WOODS CROSS — In a first in the county, the City Council here has said no thanks to fluoridation, because its own water system is independent of outside water sources. And Davis County plans to challenge the city”s new ordinance.
In a 4-1 vote, the council members took the action Tuesday after a citizens” group presented them with a 503-signature petition last month. The petition requested the city enact an ordinance “opting” out of the countywide fluoridation referendum.
The referendum, to add one parts per million of fluoride to the county”s drinking water system, was approved by a slim margin in November.
The move by the Woods Cross council now forces the Davis County Health Department to either challenge the new ordinance immediately or wait until May when cities are required to carry out the fluoridation measure.
Davis County Health Director Lewis R. Garrett said he does not want it to appear that the two entities are adversaries, but the health department will challenge the city ordinance in court. He just doesn”t know if it will be now or closer to May.
“The health department does not believe a city can declare itself exempt from a countywide order,” Garrett said.
But Woods Cross Councilman Todd Weiler, an attorney, believes the city has a strong case where the majority of its residents opposed the measure, and more important, because the city receives only 9 percent of its water supply from an outside provider, making it functionally separate.
Weiler said the state statute does not define what the term “functionally separate” means.”The $64,000 question is what does “functionally separate” mean. Only a court is going to decide that,” Weiler said.
Weiler said the city derives 91 percent of its water from city wells. Although that does not make it completely separate as county health officials maintain it must be, it is still functionally separate of outside water systems.
The only reason the city draws 9 percent of its water supply from Weber Basin Water Conservancy District, Weiler said, is that the city is contracted to do so on a use-or-lose basis. “We don”t have to take that water,” Weiler said.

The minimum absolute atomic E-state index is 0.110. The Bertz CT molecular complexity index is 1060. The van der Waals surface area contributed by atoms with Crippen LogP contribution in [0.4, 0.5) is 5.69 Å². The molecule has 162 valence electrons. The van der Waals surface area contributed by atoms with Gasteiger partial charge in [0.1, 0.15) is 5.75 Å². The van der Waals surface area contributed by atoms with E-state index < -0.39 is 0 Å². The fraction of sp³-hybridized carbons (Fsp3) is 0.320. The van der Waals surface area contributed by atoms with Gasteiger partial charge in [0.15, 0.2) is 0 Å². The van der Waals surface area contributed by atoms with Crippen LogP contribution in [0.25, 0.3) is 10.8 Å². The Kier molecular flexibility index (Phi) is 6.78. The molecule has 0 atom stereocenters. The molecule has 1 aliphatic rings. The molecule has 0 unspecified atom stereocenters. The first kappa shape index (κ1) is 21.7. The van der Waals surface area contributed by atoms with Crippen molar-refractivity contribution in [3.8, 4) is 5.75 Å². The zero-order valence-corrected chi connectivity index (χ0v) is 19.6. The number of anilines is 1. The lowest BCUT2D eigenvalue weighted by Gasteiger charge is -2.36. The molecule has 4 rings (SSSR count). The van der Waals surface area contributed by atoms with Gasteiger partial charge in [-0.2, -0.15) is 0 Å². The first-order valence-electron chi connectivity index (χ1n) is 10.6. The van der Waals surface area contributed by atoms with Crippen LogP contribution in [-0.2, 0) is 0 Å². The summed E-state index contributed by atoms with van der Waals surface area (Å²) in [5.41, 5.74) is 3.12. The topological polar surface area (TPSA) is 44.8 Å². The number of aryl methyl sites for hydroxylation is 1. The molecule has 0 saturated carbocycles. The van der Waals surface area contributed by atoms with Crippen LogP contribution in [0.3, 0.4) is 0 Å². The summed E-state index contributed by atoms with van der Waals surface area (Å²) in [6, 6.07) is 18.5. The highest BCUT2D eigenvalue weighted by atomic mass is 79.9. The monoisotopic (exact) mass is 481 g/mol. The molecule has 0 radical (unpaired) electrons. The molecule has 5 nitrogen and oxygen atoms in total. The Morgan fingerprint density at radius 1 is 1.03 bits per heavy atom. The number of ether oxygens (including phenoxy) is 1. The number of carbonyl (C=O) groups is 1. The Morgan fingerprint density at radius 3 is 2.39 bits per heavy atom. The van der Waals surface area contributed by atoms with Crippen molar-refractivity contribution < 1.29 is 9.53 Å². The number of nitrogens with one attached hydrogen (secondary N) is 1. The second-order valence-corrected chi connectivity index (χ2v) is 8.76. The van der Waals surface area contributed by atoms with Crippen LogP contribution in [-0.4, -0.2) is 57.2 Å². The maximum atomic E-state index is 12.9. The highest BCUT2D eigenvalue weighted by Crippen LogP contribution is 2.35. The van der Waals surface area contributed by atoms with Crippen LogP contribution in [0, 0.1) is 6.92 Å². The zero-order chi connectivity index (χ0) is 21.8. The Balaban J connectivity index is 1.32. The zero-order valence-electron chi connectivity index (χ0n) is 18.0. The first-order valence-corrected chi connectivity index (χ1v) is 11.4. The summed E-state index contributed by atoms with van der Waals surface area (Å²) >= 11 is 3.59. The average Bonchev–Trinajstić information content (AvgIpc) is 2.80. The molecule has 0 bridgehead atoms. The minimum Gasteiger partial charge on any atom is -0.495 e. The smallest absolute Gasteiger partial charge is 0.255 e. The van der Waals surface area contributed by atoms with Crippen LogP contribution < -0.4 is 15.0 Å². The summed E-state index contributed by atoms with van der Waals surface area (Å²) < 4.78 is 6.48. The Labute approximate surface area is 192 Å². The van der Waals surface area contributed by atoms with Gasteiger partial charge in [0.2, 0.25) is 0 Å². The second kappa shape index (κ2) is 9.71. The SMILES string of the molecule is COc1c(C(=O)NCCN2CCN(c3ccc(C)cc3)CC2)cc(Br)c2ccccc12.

Besides, Weiler is convinced the council had little elbow room in acting on the citizens” request.
The council could have either enacted the ordinance as it was requested to do by residents or have it go to a public vote, which would have been delaying the inevitable where the majority of its residents had already voted against the measure.
The only council member who apparently felt differently was Lise Tuttle, who opposed enacting the ordinance. Tuttle could not be reached for comment.
Weiler said the one thing the council accomplished is it removed the issue from the public arena, eliminating another three months of a “circus”-type atmosphere.
Weiler said he voted in favor of fluoridation, but this is not an issue of whether fluoridation is good or bad. “We”re trying to honor the vote of our citizens,” he said.
Garrett said Woods Cross was presented with a very difficult situation with the petition that would have forced another election.
But there is nothing in the state code, Garrett said, giving cities the authority to opt out of a countywide vote.
Garrett said if Woods Cross City turned off the water it receives from Weber Basin it could be considered functionally separate. “But on the day of the election, and this day, they are not,” he said.
“I think ultimately this decision is going to end up before a judge,” Garrett said. “It is my opinion a judge will decide with the county health department.
“I don”t believe the “functionally separate” issue is that complicated or difficult. They are not separate. They have 9 percent of its water coming from an outside source,” Garrett said.